EATON TWP. — Whenever Midview senior pitcher Eric Lauer takes the mound, it suddenly becomes an event.
With at least 20 major league scouts putting up their radar guns with every pitch Monday, Lauer made sure he left an impression.
Taking a perfect game into the fifth inning, Lauer (3-0) tossed his first no-hitter of the season against a Lakewood team that came in with an 11-1 record. Only two hit batters prevented Lauer from facing the minimum 21 hitters, and his dominance on the mound helped the Middies defeat the Rangers 6-0 in a key West Shore Conference game.
“He’s a good guy to have on your squad, isn’t he?” Midview coach Scott Jalowiec said. “When you’re in a bind or something like that, it’s always good to pull that ace out whenever you need it. This was a good team — Lakewood’s a good team. They weren’t 4-0 in the conference for nothing.
“This conference is a good conference. You’ve got to bring it every day. You’ve got to bring your best and you’ve got to play your best against every single one of these teams, and this was probably the best team we’ve played this year.”
The Middies (7-4, 4-1 WSC) and Lakewood are now tied with Avon atop the conference standings. Midview plays the Eagles on Wednesday.
Lauer struck out 12 — including five in a row — and retired the first 14 batters of the game before hitting Brian Hrdlicka with a 1-2 pitch in the top of the fifth inning.
“I didn’t realize what I was doing until after I hit that first batter,” Lauer said. “All of sudden, I realized, ‘This is the first time I’ve gone to the stretch. Wait a second.’
“When I got to the seventh, I kept telling myself, ‘Don’t give up a hit, or else you’re gonna be really mad.’ I was pressing a little bit for it, but I was still able to get it.”
Lauer said his location was the biggest factor in his performance.
“I was able to locate my fastball really well, and my changeup was working really good as well,” Lauer said. “The curveball was coming down pretty good, too. Just all my stuff, overall, was clicking.”
Was the presence of the scouts unnerving at all?
“It always pumps you up a little bit,” Lauer said. “Before the game, it’s a bit nerve-wracking. But then you get out there on the mound and it’s just another game.”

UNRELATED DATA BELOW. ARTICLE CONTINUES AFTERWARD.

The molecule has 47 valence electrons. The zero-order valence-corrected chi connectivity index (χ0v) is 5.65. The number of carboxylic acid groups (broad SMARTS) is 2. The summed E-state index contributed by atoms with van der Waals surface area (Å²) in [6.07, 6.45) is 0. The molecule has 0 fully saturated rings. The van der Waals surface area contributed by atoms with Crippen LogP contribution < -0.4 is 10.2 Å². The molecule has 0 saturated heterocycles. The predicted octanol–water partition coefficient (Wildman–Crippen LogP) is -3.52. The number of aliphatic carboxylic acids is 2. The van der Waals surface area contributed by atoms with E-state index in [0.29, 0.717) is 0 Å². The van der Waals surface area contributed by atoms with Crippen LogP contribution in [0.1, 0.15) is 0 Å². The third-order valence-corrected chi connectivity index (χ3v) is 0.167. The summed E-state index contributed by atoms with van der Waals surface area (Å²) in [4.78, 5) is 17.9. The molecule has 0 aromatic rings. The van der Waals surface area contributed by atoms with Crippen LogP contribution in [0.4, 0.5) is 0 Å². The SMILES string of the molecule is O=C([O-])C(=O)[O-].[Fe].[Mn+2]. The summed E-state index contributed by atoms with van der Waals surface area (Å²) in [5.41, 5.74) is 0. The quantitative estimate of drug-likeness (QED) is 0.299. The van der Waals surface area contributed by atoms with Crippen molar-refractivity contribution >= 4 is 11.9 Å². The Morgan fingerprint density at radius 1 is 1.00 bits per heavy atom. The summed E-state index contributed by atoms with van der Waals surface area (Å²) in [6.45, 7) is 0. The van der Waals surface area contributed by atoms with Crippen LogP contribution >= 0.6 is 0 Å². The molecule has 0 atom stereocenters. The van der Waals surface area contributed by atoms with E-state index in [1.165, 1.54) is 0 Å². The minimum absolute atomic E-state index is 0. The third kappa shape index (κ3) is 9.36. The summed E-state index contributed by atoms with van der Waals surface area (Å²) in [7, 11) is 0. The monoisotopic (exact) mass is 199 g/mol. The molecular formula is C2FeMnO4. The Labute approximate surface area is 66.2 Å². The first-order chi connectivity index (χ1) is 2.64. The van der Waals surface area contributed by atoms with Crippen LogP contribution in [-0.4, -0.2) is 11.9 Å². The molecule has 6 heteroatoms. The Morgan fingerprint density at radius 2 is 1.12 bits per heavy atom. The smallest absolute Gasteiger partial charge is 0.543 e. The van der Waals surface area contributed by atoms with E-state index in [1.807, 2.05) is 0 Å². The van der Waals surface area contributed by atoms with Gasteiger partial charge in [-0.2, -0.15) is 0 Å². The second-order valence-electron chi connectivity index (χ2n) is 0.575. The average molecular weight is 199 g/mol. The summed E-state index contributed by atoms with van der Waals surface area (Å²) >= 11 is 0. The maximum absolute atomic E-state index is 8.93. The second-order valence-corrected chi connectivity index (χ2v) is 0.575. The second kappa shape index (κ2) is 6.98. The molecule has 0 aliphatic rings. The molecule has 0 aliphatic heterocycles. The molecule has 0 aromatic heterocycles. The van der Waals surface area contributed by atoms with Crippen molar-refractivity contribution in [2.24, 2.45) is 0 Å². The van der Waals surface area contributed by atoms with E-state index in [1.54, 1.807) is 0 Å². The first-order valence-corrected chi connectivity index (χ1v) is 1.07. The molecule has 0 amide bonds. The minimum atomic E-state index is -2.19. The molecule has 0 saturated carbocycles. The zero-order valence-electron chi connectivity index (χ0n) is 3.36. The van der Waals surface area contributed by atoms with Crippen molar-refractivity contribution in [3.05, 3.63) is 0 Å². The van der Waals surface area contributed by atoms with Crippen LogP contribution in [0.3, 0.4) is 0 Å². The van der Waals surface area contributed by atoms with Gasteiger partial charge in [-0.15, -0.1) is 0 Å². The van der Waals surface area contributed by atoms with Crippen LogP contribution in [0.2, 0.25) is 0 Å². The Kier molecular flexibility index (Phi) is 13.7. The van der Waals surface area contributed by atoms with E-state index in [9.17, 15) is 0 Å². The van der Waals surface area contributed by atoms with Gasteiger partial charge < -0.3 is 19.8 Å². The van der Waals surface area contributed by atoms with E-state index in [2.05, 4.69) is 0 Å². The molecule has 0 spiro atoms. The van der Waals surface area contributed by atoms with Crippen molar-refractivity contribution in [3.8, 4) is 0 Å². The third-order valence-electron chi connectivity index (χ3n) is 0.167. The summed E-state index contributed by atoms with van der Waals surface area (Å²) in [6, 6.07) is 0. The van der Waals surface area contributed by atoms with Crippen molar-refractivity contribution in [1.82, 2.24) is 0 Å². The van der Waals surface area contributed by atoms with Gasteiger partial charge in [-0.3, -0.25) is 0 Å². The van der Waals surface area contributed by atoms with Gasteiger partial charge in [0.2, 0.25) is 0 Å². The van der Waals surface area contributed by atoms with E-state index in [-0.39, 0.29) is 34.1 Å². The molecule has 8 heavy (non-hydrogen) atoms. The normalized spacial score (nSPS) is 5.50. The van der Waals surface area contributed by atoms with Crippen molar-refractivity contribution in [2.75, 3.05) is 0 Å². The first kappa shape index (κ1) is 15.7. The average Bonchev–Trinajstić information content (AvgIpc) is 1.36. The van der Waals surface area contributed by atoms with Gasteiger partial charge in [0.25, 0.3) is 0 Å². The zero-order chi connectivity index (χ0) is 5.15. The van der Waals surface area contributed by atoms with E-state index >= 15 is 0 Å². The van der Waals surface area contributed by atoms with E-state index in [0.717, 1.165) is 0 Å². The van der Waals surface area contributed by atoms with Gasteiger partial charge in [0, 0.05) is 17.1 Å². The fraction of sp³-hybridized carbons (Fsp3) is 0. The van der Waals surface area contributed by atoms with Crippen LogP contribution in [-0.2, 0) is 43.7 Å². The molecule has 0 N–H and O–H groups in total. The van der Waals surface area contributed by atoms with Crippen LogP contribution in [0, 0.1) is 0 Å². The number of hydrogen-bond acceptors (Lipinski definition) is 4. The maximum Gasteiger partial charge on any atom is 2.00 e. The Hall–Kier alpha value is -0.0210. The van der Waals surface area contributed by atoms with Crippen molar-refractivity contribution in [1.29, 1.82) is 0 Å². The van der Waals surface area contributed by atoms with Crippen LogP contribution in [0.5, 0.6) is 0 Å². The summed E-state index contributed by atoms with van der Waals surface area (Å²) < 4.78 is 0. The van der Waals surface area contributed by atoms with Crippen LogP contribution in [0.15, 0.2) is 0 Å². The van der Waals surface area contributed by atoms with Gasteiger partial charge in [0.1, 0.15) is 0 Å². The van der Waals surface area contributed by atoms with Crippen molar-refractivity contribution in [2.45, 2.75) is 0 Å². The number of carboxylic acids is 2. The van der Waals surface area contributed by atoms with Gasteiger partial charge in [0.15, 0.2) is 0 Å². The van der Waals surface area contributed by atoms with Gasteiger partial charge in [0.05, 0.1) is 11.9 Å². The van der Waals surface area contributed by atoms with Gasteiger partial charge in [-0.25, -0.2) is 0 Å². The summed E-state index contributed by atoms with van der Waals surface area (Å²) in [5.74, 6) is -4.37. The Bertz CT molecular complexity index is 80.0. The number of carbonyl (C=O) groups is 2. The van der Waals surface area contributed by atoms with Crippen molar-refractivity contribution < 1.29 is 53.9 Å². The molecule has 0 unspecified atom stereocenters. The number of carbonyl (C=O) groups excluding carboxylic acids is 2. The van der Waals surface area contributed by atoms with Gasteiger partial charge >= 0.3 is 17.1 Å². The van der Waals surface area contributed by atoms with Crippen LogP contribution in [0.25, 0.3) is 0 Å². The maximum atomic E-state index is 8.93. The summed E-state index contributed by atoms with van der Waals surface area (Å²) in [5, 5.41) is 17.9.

While Lauer was dazzling the Lakewood hitters, he and the Midview hitters wasted no time getting to Rangers No. 1 pitcher Jamison Foran (2-1).
A two-out rally in the first inning, starting with a single by Cody Callaway and followed by back-to-back RBI doubles by Lauer and Steven Frye, gave the Middies an early 2-0 lead.
In the third, the Middies used another two-out rally to increase the lead to 4-0. Three straight two-out singles by Frye, Tyler Lienerth and Brett Gerbec — the latter a two-run single to left — did the damage.
“We’ve been getting progressively better,” Jalowiec said. “Last week, we played Monday through Friday and you could see the progression with each game, and that’s carried over to today.
“This is the team that I thought we would have when we broke camp. We just got off a little slow, and with the weather delays we had early on, the kids lose their rhythm a bit. But, they’re finding their rhythm, they’re finding their swings. We put a lot of good balls in play today, and that team you saw today has the chance to do some interesting things this season.”
The Middies made it 6-0 in the fourth on a two-run double by Callaway.
“It was a game we needed to win, for sure,” said Lauer, who went 1-for-3 with an RBI and a run scored. “We needed to get them down a little bit and we started this season off really slow. But you’ve got to win every game you can. It’s just another game, but with Lakewood we knew there was a little more at stake.”
Lakewood coach Mike Ribar tipped his hat to Lauer.
“When you’re playing against a guy like that, you can’t give up any runs,” he said. “You’ve got to play a perfect game on the defensive side and hope that you eventually get something going offensively and squeeze a run or two across. We didn’t do that today.
“Hopefully, (Foran) watches what that kid does and sees what his potential can be. He mixes up his pitches and he’s not afraid to throw any pitch when he’s down in the count. At this level, you see a fastball in a 2-0 count almost 95 percent of the time and he’s throwing sliders. It’s a whole different world with Lauer on the mound.”
Contact Dan Gilles at 329-7135 or email@example.com.